Idris Rees was typical of many, in that (even in middle age) he responded impulsively, when faced with situations that required an emotional response. One summer evening, that began to change. Given a software program, by an enigmatic stranger, he soon found his perceptions of reality wanting.
Finding himself in other worlds, initially not knowing whether they were virtual or real, he struggled to react appropriately to the moral quandaries he faced. Overwhelmed by some of the dilemmas he encountered, he found himself compelled to think through more carefully how he dealt with ethical issues - even if, as it appeared, they only existed in his imagination.
Then there was the mysterious programmer, Emrys (the Welsh form of Ambrose, given to Merlin), derived from the Greek name Ambrosios, meaning immortal. Was he the legendary bard and wizard, who was King Arthur's mentor and the guardian of the Holy Grail? Had he indeed discovered the secret of living forever, had he tasted Ambrosia – the food of the gods?
I want Pandora’s Potential to provoke consideration (and hopefully discussion) of some moral issues, which I believe require contemporary resolution. If the book takes off, I’d like to produce a workbook for individuals and more particularly groups (especially of men), to discuss topics such as: virtual morality and ‘does it matter what you think, as long as you don’t do it’.
I started writing this novel in September 2003 but the vagaries of life meant it wasn’t until late 2014 that I finally finished it. However, the delay in publishing Pandora’s Potential, may well have been fortuitous and the timing of publication opportune. The last ten years has seen an unprecedented, quantum leap in online gaming, and virtual reality is a well-populated, very public domain. This may mean that it is not too far beyond belief to imagine that a technique or a software program could be developed, which could create other worlds, it was possible to visit.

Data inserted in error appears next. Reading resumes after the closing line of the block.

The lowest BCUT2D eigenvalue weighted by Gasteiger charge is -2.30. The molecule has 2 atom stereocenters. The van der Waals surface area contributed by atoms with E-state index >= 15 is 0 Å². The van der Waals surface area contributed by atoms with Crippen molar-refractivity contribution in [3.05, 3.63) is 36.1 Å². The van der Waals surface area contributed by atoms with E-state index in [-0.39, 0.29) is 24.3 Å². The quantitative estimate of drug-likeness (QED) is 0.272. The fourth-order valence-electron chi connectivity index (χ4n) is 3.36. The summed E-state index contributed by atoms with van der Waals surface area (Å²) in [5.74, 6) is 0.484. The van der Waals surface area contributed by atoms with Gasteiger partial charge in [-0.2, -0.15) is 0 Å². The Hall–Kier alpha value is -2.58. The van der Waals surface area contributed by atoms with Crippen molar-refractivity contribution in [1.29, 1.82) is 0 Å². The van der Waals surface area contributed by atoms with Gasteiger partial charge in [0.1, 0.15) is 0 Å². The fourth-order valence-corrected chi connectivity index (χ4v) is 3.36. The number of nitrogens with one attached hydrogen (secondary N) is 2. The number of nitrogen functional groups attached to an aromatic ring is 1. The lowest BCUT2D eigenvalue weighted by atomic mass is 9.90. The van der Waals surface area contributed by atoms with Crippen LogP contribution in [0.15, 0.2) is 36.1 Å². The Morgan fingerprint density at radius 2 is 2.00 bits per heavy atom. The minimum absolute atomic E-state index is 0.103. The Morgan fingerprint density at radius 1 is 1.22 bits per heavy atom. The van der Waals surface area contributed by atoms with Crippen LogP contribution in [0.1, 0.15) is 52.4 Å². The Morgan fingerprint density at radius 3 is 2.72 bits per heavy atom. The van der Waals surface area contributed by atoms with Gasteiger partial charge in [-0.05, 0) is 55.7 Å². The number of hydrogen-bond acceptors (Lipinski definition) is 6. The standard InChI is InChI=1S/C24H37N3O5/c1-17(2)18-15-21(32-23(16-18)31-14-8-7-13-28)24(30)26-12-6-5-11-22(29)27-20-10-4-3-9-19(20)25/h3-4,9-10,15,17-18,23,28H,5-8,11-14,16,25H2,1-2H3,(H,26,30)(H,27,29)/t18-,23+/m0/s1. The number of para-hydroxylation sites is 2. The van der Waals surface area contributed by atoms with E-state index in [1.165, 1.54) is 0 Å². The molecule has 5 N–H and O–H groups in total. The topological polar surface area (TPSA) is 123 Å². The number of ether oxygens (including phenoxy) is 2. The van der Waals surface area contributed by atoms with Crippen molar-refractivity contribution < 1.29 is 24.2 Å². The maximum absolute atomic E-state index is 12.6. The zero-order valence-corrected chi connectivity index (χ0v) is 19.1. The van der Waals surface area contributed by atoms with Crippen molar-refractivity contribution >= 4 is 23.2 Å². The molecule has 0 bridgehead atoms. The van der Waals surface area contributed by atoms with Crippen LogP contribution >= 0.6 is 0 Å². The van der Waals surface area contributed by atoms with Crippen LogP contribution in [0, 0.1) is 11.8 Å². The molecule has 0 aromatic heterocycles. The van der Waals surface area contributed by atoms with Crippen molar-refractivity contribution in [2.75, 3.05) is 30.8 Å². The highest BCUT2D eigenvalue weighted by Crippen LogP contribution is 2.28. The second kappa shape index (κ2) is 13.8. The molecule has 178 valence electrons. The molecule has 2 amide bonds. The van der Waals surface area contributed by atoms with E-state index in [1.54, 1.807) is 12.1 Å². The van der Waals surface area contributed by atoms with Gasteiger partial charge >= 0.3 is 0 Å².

It concerns me greatly though, that too many of today’s youngsters are spending more of their own time in virtuality, than they do in reality. At the time of writing, I am doing some work in a small school for children with autistic spectrum needs, supporting teachers. Some of the children and young people there, are playing Minecraft and sometimes other far from appropriate games, into the early hours of the morning, with parents unaware that their children are ‘not in their bedrooms’. Instead they are wandering through sinister landscapes, where they roam heedless of the need for either a moral compass to find their way around or ethical armour to protect them, as they take on mythical monsters or deal with situations, which have the potential to transmute formative morality.
From the start, virtual morality is a challenge for Idris, the main character in Pandora’s Potential. Initially, he sees ‘What will IT be? (the software program he is given), as just offering a very vivid, realistic immersive experience, much like any other computer game on the market. He certainly doesn’t appreciate that he actually enters ‘other worlds’. As such, he deals with moral issues on the basis that it’s all in his imagination and therefore he can ‘do’ whatever he feels like doing. It’s all just in his mind and doesn’t affect (or harm) anyone else.
The consequence of this is that he goes with the flow of his carnal desires and indulges himself, whenever he is sexually aroused, without allowing his moral restraints to moderate his behaviour, as they would do in real life. Gradually, he comes to realise, that for him, his own ethical values hold true in all situations, real or imagined.